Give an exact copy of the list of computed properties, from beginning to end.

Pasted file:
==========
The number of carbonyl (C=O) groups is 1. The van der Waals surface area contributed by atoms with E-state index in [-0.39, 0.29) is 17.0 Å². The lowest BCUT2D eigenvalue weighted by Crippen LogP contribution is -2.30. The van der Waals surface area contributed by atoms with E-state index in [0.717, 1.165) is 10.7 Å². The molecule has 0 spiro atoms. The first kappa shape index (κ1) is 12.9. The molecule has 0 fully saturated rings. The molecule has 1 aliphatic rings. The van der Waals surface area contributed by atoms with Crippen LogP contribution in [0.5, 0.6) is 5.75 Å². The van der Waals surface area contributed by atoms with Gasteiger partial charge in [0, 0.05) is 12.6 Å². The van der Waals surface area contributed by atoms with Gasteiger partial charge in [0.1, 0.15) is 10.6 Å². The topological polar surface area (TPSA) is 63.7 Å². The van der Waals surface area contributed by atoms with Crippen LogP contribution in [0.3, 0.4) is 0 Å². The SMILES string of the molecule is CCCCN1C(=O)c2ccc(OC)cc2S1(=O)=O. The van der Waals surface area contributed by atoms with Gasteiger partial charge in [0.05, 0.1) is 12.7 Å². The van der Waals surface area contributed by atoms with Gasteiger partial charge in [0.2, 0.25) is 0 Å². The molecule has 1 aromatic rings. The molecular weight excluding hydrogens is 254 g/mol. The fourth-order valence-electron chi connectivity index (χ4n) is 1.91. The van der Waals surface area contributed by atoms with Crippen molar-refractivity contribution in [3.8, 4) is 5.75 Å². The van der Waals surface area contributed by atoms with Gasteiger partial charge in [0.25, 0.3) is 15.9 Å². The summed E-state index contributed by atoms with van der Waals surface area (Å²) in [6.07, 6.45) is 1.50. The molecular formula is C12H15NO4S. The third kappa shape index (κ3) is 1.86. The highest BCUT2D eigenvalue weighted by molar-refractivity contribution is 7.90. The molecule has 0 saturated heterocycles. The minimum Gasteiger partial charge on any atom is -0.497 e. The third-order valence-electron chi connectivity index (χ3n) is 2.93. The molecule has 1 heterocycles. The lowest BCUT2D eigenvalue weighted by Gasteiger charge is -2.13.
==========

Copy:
The number of carbonyl (C=O) groups is 1. The van der Waals surface area contributed by atoms with E-state index in [-0.39, 0.29) is 17.0 Å². The lowest BCUT2D eigenvalue weighted by Crippen LogP contribution is -2.30. The van der Waals surface area contributed by atoms with E-state index in [0.717, 1.165) is 10.7 Å². The molecule has 0 spiro atoms. The first kappa shape index (κ1) is 12.9. The molecule has 0 fully saturated rings. The molecule has 1 aliphatic rings. The van der Waals surface area contributed by atoms with Crippen LogP contribution in [0.5, 0.6) is 5.75 Å². The van der Waals surface area contributed by atoms with Gasteiger partial charge in [0, 0.05) is 12.6 Å². The van der Waals surface area contributed by atoms with Gasteiger partial charge in [0.1, 0.15) is 10.6 Å². The topological polar surface area (TPSA) is 63.7 Å². The van der Waals surface area contributed by atoms with Crippen LogP contribution in [0.3, 0.4) is 0 Å². The SMILES string of the molecule is CCCCN1C(=O)c2ccc(OC)cc2S1(=O)=O. The van der Waals surface area contributed by atoms with Gasteiger partial charge in [0.05, 0.1) is 12.7 Å². The van der Waals surface area contributed by atoms with Gasteiger partial charge in [0.2, 0.25) is 0 Å². The molecule has 1 aromatic rings. The molecular weight excluding hydrogens is 254 g/mol. The fourth-order valence-electron chi connectivity index (χ4n) is 1.91. The van der Waals surface area contributed by atoms with Crippen molar-refractivity contribution in [3.8, 4) is 5.75 Å². The van der Waals surface area contributed by atoms with Gasteiger partial charge in [0.25, 0.3) is 15.9 Å². The summed E-state index contributed by atoms with van der Waals surface area (Å²) in [6.07, 6.45) is 1.50. The molecular formula is C12H15NO4S. The third kappa shape index (κ3) is 1.86. The highest BCUT2D eigenvalue weighted by molar-refractivity contribution is 7.90. The molecule has 0 saturated heterocycles. The minimum Gasteiger partial charge on any atom is -0.497 e. The third-order valence-electron chi connectivity index (χ3n) is 2.93. The molecule has 1 heterocycles. The lowest BCUT2D eigenvalue weighted by Gasteiger charge is -2.13.